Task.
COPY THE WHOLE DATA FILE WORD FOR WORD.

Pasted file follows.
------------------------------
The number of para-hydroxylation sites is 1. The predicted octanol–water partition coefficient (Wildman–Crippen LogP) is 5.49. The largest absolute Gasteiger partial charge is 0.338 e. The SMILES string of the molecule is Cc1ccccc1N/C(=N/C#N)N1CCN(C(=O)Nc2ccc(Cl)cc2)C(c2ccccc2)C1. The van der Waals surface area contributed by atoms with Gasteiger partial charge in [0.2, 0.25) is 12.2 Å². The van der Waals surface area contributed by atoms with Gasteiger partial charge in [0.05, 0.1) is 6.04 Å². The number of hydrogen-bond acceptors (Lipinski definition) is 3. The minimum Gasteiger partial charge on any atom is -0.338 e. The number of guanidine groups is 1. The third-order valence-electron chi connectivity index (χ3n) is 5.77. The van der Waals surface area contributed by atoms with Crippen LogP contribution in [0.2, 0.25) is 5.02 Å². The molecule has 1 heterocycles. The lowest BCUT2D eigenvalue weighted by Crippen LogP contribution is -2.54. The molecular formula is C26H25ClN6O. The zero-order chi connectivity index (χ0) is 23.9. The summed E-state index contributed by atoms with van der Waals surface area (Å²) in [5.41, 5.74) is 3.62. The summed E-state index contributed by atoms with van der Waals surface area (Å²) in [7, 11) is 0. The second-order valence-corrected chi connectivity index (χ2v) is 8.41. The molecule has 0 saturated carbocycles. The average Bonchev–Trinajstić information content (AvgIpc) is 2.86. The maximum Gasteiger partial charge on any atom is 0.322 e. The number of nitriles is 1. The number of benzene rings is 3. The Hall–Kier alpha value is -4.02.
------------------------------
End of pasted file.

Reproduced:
The number of para-hydroxylation sites is 1. The predicted octanol–water partition coefficient (Wildman–Crippen LogP) is 5.49. The largest absolute Gasteiger partial charge is 0.338 e. The SMILES string of the molecule is Cc1ccccc1N/C(=N/C#N)N1CCN(C(=O)Nc2ccc(Cl)cc2)C(c2ccccc2)C1. The van der Waals surface area contributed by atoms with Gasteiger partial charge in [0.2, 0.25) is 12.2 Å². The van der Waals surface area contributed by atoms with Gasteiger partial charge in [0.05, 0.1) is 6.04 Å². The number of hydrogen-bond acceptors (Lipinski definition) is 3. The minimum Gasteiger partial charge on any atom is -0.338 e. The number of guanidine groups is 1. The third-order valence-electron chi connectivity index (χ3n) is 5.77. The van der Waals surface area contributed by atoms with Crippen LogP contribution in [0.2, 0.25) is 5.02 Å². The molecule has 1 heterocycles. The lowest BCUT2D eigenvalue weighted by Crippen LogP contribution is -2.54. The molecular formula is C26H25ClN6O. The zero-order chi connectivity index (χ0) is 23.9. The summed E-state index contributed by atoms with van der Waals surface area (Å²) in [5.41, 5.74) is 3.62. The summed E-state index contributed by atoms with van der Waals surface area (Å²) in [7, 11) is 0. The second-order valence-corrected chi connectivity index (χ2v) is 8.41. The molecule has 0 saturated carbocycles. The average Bonchev–Trinajstić information content (AvgIpc) is 2.86. The maximum Gasteiger partial charge on any atom is 0.322 e. The number of nitriles is 1. The number of benzene rings is 3. The Hall–Kier alpha value is -4.02.